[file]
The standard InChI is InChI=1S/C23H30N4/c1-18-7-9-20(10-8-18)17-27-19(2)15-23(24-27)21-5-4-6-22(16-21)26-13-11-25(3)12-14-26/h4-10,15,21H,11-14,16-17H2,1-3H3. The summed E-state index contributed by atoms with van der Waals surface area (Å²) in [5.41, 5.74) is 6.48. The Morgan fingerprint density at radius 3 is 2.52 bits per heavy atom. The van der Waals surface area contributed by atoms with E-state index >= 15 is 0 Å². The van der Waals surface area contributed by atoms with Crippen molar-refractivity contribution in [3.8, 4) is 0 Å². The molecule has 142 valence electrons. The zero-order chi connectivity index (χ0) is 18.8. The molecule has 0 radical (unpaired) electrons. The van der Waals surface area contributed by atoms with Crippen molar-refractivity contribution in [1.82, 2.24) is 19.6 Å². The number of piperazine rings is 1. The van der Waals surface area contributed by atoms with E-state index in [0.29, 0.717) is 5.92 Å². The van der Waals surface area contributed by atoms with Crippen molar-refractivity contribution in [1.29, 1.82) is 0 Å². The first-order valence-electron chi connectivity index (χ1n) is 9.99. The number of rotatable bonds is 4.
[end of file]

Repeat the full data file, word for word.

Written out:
The standard InChI is InChI=1S/C23H30N4/c1-18-7-9-20(10-8-18)17-27-19(2)15-23(24-27)21-5-4-6-22(16-21)26-13-11-25(3)12-14-26/h4-10,15,21H,11-14,16-17H2,1-3H3. The summed E-state index contributed by atoms with van der Waals surface area (Å²) in [5.41, 5.74) is 6.48. The Morgan fingerprint density at radius 3 is 2.52 bits per heavy atom. The van der Waals surface area contributed by atoms with E-state index >= 15 is 0 Å². The van der Waals surface area contributed by atoms with Crippen molar-refractivity contribution in [3.8, 4) is 0 Å². The molecule has 142 valence electrons. The zero-order chi connectivity index (χ0) is 18.8. The molecule has 0 radical (unpaired) electrons. The van der Waals surface area contributed by atoms with Crippen molar-refractivity contribution in [1.82, 2.24) is 19.6 Å². The number of piperazine rings is 1. The van der Waals surface area contributed by atoms with E-state index in [0.29, 0.717) is 5.92 Å². The van der Waals surface area contributed by atoms with Crippen molar-refractivity contribution in [1.29, 1.82) is 0 Å². The first-order valence-electron chi connectivity index (χ1n) is 9.99. The number of rotatable bonds is 4.